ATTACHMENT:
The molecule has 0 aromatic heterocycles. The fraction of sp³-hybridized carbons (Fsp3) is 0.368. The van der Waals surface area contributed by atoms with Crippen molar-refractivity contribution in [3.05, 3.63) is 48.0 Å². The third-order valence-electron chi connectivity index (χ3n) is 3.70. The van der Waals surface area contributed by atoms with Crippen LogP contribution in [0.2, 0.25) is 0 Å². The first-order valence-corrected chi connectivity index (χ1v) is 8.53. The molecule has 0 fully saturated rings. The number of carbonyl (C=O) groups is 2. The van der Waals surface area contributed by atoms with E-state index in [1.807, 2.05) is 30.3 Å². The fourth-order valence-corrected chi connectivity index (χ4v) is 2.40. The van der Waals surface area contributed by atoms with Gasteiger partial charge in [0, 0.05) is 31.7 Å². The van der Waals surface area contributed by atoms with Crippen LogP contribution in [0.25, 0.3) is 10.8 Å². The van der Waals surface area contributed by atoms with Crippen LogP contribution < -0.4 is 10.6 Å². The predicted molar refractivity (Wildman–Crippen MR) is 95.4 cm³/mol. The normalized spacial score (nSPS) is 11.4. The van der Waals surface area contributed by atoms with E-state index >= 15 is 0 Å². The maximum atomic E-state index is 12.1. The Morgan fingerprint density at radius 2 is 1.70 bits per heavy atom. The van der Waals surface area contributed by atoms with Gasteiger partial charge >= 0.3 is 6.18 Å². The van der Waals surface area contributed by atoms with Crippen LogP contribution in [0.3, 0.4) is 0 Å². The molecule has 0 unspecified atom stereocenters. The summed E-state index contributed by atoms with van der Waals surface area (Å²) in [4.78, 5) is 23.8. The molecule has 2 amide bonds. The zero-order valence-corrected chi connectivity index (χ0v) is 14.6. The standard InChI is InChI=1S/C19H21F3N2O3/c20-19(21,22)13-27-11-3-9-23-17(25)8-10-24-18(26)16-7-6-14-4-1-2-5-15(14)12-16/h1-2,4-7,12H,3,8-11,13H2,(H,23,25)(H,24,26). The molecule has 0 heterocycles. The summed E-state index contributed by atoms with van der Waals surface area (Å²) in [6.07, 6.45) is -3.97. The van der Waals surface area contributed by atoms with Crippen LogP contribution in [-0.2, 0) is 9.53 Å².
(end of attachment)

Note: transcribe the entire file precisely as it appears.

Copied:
The molecule has 0 aromatic heterocycles. The fraction of sp³-hybridized carbons (Fsp3) is 0.368. The van der Waals surface area contributed by atoms with Crippen molar-refractivity contribution in [3.05, 3.63) is 48.0 Å². The third-order valence-electron chi connectivity index (χ3n) is 3.70. The van der Waals surface area contributed by atoms with Crippen LogP contribution in [0.2, 0.25) is 0 Å². The first-order valence-corrected chi connectivity index (χ1v) is 8.53. The molecule has 0 fully saturated rings. The number of carbonyl (C=O) groups is 2. The van der Waals surface area contributed by atoms with E-state index in [1.807, 2.05) is 30.3 Å². The fourth-order valence-corrected chi connectivity index (χ4v) is 2.40. The van der Waals surface area contributed by atoms with Gasteiger partial charge in [0, 0.05) is 31.7 Å². The van der Waals surface area contributed by atoms with Crippen LogP contribution in [0.25, 0.3) is 10.8 Å². The van der Waals surface area contributed by atoms with Crippen LogP contribution < -0.4 is 10.6 Å². The predicted molar refractivity (Wildman–Crippen MR) is 95.4 cm³/mol. The normalized spacial score (nSPS) is 11.4. The van der Waals surface area contributed by atoms with E-state index >= 15 is 0 Å². The maximum atomic E-state index is 12.1. The Morgan fingerprint density at radius 2 is 1.70 bits per heavy atom. The van der Waals surface area contributed by atoms with Gasteiger partial charge >= 0.3 is 6.18 Å². The van der Waals surface area contributed by atoms with Crippen LogP contribution in [0.3, 0.4) is 0 Å². The molecule has 0 unspecified atom stereocenters. The summed E-state index contributed by atoms with van der Waals surface area (Å²) in [4.78, 5) is 23.8. The molecule has 2 amide bonds. The zero-order valence-corrected chi connectivity index (χ0v) is 14.6. The standard InChI is InChI=1S/C19H21F3N2O3/c20-19(21,22)13-27-11-3-9-23-17(25)8-10-24-18(26)16-7-6-14-4-1-2-5-15(14)12-16/h1-2,4-7,12H,3,8-11,13H2,(H,23,25)(H,24,26). The molecule has 0 heterocycles. The summed E-state index contributed by atoms with van der Waals surface area (Å²) in [6.07, 6.45) is -3.97. The van der Waals surface area contributed by atoms with Crippen LogP contribution in [-0.2, 0) is 9.53 Å².